United Airlines is dropping 8 more US cities from its route map
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The news isn’t getting any better for small U.S. cities, which continue to bear the brunt of airline pandemic-era network adjustments.
United Airlines once again took an aggressive approach to pruning unprofitable regional routes, this week slashing eight small domestic cities from its route map, as first seen in Cirium schedules and later confirmed by the airline.
The move comes on the heels of three additional city cuts, which were loaded last week.
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United will end service to the following destinations on Jan. 3, with the full details in the table below.
|City||Airport Code||Operating Airline||Equipment|
|Kalamazoo/Battle Creek, Michigan||AZO||SkyWest||CRJ-200|
|College Station, Texas||CLL||CommutAir||Embraer 145|
|Columbia, Missouri||COU||Air Wisconsin||CRJ-200|
|Mosinee, Wisconsin||CWA||Air Wisconsin||CRJ-200|
|Evansville, Indiana||EVV||Air Wisconsin||CRJ-200|
|Killeen–Fort Hood, Texas||GRK||SkyWest||CRJ-200|
|Monroe, Louisiana||MLU||CommutAir||Embraer 145|
The Chicago-based carrier confirmed the cuts to TPG on Sunday afternoon with the following statement:
Due to changes in the long-term sustainability of several of our regional routes, United will end service to eight cities at the start of the new year. We will work with impacted customers to help them make alternate plans.
United Express served each of the eight cities through its regional affiliates with one route from either its Houston or Chicago hubs.
When United leaves these markets, it’ll cede its traffic to two of its largest competitors: American and Delta. Each of the eight cities is served by at least one of these carriers. Additionally, Allegiant operates flights from Evansville, Indiana, to Orlando/Sanford (SFB).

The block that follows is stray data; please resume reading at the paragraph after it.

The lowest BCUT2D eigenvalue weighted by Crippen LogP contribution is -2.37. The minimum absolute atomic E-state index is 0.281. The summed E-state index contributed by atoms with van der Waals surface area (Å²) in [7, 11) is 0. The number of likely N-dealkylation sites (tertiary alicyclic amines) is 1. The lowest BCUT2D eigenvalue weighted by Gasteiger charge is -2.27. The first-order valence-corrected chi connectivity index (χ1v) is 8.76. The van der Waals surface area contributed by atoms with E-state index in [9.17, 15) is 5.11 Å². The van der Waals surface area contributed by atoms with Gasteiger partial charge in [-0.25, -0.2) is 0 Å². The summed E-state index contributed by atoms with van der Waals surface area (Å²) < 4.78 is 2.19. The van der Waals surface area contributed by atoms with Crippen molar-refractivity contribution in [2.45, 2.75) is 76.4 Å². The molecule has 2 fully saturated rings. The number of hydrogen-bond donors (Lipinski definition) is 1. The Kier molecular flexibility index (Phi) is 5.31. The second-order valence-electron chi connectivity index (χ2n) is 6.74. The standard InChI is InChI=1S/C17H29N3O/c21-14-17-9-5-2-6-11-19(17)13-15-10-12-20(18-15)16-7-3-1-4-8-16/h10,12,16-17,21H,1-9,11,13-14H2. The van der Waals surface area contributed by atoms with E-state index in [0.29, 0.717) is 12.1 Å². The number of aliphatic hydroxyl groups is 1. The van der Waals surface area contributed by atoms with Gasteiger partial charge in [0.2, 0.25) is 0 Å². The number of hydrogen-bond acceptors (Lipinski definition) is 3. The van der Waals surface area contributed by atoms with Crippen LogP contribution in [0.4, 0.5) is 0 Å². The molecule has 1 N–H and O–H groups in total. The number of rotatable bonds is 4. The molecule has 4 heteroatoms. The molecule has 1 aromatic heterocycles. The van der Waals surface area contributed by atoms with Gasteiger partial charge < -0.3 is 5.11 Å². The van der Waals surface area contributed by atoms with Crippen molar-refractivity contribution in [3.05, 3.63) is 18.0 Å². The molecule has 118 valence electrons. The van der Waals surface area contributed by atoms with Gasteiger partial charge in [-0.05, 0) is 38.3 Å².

These eight markets join the three other cities that United cut in last week’s schedule update, namely Pierre, South Dakota (PIR); Twin Falls, Idaho (TWF); and Watertown, South Dakota (ATY).
The move to pull out of these 11 cities comes as the pandemic continues to have an outsized effect on small cities without enough demand to warrant jet service.
For example, late last year, American Airlines suspended service to several smaller cities. Flights resumed at some of those airports, only to be cut again in places like Williamsport, Pennsylvania (IPT) — which lost airline service altogether as of Oct. 1. Recently, Delta filed plans to pull out of Durango, Colorado (DRO), while United made headlines for ending service to Rochester, Minnesota (RST).
In addition to the 11 small U.S. cities getting axed, United is shuffling its service to another market, Wilmington, North Carolina (ILM). The carrier is pulling its daily flights there from Chicago.
It will instead operate a new, twice-daily route there from Newark operated by GoJet Airlines aboard the premium-heavy CRJ-550, outfitted with 10 first-class recliners, 20 extra-legroom economy seats and 20 standard ones. The plane even features a walk-up bar for first-class passengers.
Finally, United confirmed that it’s extending its suspension to Winnipeg, Canada (YWG), which has been in place since March 2020.
The airline was previously planning to restore service to the capital of the Manitoba province in March 2022 from both Chicago and Denver. However, those plans have now been scrapped — there’s currently no restart date on the schedule.
Featured photo by Zach Griff/The Points Guy
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